The Massive Hacking Of Chinese Intelligence That Changed Espionage In The US

Almost six years have passed since the spring of 2014, an already identified group of hackers at the service of the Chinese government accessed one of the main information bases of the then US administration.
The “hackers” entered the computer systems of the Office of Personnel Administration (OPM) of the government. No one imagined that the theft would affect “almost 22 million US officials” active and retired, “including intelligence officials,” the Yahoo.com portal today.
Among the stolen data were “fingerprints, personnel records and background information for security access,” says the popular news site.
The fact shook the center of the intelligence community. With the pirated information, “Beijing had acquired a potential way to identify large numbers of undercover spies working for the US government.”
A new age
Personal data was collated as never before. In a previous incident, of which there were no reports and close to the one that hit the OPM, “senior intelligence officials – Yahoo says – realized that the Kremlin was able to quickly identify the new CIA officers at the US embassy United in Moscow, probably due to salary differences between diplomats ”and other clues.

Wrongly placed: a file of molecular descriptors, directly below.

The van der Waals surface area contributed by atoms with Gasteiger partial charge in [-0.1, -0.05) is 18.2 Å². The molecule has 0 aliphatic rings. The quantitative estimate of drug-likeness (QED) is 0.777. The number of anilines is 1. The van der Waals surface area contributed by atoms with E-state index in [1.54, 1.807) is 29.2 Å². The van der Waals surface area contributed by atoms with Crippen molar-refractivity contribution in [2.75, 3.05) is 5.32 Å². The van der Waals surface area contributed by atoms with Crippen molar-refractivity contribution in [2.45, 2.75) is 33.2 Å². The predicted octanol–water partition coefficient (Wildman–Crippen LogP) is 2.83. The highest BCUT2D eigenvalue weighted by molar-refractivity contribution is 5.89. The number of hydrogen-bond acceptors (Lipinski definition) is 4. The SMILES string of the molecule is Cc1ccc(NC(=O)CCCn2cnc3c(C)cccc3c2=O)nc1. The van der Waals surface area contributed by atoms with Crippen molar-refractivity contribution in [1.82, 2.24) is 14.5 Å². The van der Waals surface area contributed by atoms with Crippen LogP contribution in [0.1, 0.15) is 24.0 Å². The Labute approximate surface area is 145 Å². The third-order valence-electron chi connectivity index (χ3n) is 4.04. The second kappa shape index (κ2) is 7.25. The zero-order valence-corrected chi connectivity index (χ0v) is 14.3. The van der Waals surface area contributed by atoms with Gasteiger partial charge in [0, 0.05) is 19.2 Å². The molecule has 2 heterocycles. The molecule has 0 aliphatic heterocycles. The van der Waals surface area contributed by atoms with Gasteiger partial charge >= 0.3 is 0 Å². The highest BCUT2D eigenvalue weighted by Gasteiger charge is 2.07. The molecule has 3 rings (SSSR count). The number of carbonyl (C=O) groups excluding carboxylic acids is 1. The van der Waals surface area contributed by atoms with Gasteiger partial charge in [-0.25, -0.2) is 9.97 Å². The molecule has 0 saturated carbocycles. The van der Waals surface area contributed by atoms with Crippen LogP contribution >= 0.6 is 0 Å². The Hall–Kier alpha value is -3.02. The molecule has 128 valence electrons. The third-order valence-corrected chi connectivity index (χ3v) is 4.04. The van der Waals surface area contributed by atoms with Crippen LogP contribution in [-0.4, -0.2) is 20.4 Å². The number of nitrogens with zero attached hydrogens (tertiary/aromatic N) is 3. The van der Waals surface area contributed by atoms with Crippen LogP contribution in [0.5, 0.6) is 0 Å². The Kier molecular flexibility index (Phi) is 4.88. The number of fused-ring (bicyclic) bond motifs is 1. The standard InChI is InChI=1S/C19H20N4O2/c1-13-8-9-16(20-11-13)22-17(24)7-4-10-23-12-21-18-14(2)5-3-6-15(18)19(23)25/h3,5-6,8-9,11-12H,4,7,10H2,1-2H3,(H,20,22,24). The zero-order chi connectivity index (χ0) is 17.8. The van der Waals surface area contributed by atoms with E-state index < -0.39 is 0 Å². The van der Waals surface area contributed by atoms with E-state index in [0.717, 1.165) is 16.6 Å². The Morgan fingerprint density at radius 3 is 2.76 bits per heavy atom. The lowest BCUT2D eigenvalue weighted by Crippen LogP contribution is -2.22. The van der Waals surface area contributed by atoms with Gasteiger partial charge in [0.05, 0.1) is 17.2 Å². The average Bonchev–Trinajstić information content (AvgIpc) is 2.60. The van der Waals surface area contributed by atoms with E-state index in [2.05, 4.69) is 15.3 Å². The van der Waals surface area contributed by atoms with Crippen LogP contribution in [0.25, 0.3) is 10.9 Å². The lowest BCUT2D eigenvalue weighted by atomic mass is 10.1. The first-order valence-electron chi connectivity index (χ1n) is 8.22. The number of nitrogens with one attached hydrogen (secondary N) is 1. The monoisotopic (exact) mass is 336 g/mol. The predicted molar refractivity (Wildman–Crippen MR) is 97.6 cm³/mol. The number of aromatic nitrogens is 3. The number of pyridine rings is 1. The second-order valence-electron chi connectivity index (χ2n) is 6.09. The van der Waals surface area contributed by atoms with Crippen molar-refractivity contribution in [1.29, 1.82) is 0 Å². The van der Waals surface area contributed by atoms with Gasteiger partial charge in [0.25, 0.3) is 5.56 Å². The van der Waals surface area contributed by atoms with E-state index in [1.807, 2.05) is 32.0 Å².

It is assumed that these clues could have come from access to OPM data, possibly shared by the Chinese, or in some other way, say former officials.
The coup to the OPM was a decisive moment, and marked the beginning of an era in which large data and other digital tools can make traditional human intelligence methods go extinct, former officials said, quoted by the news portal. “It is part of an evolution that poses one of the most important challenges for covert intelligence work in at least half a century, and probably much more,” the publication highlights.
The old methods, seen in novels and films adapted from John le Carré’s books, where spies open secret safes full of fake passports and interchangeable identities are already a relic.
The CIA would have been forced to reconsider even how it recruits, based on the profound technological changes that are currently taking place.
Then the diffusion of new tools such as facial recognition at border crossings and airports, and surveillance cameras connected to the Internet in the main cities, would be lagging behind; after decades invested by intelligence experts in perfecting their methods.

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